Dihydroergotamine®, known as DHE, is a derivative of the ergot alkaloid ergotamine and an old drug used to combat migraine. The use of parenteral DHE (intravenous administration) to treat migraine was already mentioned in 1945 and the drug remains in use today, even if new treatments have been developed. DHE can be delivered by several routes: intravenous, intramuscular, subcutaneous, intranasal. The compound is interesting because it contributes both to reduce inflammation which is a component of migraine, and to modulate pain and mood. DHE is primarily a serotonin 5HT1B and 5HT1D receptor agonist. On the negative side, DHE may induce vasoconstriction, an effect which can be an issue in patients with cardiovascular risk factors.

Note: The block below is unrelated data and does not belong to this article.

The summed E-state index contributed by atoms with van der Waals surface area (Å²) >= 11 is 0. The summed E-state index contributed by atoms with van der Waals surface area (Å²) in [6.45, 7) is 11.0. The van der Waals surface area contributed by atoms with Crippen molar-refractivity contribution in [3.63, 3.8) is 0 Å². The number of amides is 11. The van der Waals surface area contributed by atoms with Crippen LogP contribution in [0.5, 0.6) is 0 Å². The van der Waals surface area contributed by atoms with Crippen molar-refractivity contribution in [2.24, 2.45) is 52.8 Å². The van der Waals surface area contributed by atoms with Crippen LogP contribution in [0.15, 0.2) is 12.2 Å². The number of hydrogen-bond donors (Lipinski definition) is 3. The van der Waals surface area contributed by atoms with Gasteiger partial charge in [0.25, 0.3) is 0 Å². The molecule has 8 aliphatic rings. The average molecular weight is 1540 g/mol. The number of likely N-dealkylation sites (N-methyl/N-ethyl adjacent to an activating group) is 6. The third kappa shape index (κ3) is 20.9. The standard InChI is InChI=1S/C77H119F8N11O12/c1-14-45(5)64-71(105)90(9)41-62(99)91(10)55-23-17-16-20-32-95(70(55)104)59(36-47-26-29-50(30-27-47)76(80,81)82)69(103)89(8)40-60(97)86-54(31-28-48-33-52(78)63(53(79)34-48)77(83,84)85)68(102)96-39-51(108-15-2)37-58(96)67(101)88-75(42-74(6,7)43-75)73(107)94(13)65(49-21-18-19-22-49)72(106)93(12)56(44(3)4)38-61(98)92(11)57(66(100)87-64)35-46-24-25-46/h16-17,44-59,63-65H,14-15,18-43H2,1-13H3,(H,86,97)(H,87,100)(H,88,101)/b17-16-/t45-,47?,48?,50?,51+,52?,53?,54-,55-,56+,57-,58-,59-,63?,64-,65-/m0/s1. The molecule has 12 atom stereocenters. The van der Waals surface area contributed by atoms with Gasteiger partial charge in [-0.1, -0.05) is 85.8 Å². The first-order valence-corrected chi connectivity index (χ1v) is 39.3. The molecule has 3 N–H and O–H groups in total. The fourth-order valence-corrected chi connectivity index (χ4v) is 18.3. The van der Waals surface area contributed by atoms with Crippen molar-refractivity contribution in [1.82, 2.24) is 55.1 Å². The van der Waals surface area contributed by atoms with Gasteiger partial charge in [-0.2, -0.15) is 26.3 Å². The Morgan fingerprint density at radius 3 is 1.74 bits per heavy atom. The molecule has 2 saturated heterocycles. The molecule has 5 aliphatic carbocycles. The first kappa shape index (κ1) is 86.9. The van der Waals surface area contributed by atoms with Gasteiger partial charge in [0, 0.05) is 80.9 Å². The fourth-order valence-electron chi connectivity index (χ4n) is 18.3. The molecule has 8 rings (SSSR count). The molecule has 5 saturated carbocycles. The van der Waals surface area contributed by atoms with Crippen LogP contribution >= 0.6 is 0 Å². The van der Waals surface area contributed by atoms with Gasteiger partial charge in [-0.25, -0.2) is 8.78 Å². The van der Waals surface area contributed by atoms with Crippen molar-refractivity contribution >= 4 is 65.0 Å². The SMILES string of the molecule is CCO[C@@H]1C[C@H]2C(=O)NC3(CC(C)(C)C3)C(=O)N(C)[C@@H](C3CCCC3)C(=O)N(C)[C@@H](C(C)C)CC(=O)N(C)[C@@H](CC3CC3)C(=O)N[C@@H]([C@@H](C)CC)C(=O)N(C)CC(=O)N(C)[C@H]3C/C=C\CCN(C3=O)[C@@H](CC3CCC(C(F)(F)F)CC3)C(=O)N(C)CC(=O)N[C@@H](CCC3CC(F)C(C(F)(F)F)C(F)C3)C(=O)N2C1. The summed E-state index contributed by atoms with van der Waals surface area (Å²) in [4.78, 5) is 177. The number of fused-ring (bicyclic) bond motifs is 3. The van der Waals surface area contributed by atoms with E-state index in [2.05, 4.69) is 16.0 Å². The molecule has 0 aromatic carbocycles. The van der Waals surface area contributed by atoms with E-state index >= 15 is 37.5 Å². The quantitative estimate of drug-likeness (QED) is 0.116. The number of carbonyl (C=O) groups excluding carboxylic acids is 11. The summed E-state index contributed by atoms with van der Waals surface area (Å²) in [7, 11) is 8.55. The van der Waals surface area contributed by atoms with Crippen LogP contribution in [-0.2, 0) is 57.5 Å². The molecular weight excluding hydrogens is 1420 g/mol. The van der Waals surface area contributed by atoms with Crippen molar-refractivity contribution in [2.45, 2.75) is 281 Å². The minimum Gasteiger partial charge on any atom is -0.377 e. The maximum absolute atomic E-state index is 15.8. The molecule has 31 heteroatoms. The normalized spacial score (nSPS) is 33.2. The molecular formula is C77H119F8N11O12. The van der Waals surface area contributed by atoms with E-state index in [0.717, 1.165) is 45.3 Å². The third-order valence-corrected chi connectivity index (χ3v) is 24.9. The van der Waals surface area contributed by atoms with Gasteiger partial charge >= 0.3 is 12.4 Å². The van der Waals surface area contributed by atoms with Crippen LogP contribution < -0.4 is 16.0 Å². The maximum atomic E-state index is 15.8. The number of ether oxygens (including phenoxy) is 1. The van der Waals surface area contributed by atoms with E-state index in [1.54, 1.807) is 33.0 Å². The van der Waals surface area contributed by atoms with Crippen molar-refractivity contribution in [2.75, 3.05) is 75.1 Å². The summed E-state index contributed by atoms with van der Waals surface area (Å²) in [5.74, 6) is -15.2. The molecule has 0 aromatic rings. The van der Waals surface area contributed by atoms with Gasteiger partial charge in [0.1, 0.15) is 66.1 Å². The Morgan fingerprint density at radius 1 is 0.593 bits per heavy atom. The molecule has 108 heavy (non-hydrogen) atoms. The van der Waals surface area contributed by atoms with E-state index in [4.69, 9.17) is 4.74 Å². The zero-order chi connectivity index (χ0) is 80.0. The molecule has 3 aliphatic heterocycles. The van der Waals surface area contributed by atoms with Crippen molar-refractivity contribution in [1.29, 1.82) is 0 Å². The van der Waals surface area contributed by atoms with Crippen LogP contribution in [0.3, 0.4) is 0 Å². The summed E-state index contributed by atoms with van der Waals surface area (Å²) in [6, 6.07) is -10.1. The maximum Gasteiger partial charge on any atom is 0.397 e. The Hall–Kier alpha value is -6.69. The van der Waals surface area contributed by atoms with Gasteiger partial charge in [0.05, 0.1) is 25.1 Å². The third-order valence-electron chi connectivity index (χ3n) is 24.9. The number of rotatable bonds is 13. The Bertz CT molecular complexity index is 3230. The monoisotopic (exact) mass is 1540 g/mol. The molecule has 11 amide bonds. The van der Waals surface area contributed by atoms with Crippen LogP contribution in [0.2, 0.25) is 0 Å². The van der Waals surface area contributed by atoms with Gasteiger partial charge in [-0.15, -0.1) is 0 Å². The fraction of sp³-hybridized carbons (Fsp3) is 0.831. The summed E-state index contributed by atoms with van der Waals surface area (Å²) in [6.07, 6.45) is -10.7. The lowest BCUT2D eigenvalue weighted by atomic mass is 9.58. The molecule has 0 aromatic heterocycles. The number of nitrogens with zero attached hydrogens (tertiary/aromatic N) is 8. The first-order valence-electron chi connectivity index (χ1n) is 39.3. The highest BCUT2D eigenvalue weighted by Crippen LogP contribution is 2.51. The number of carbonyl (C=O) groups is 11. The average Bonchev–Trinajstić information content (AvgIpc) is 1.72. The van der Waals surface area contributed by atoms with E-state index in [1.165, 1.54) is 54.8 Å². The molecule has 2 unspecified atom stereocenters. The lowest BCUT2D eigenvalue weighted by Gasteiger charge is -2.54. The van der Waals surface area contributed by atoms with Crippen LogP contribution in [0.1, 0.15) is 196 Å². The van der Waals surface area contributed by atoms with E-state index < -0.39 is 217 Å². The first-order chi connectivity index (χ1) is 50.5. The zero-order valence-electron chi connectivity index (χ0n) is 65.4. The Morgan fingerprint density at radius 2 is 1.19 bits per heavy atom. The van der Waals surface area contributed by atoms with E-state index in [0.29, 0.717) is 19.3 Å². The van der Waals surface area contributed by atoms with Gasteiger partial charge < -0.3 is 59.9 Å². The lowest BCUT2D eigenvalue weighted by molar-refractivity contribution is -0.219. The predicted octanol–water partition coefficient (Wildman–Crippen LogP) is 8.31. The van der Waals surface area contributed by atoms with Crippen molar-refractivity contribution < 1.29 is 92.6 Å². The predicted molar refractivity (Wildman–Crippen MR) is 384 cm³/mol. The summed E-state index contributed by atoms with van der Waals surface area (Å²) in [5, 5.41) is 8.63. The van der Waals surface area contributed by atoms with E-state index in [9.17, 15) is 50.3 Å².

DHE remains used today, although there are other anti-migraine oral drugs available, more convenient to use compared to iv DHE. Notably, the drug remains used in patients with migraine attacks not responsive to triptans. It is interesting to note also that an investigational drug device (INP104) that delivers DHE mesylate to the upper nasal space has been developed very recently. A dihydroergotamine mesylate nasal spray (Trudhesa™) has received approval by the Food and Drug Administration (FDA) in the US for the acute treatment of migraine in adults, in September 2021.

DHE for the treatment of migraine. The human head with a read/green big spot evokes the migraine. Note the two sides, black and white, of the face. DHE is also useful to regulate the orthostatic circulation. This effect is illustrated here with a soldier in army, often largely concerned with the standing position.

Dihydroergotamine (DHE)

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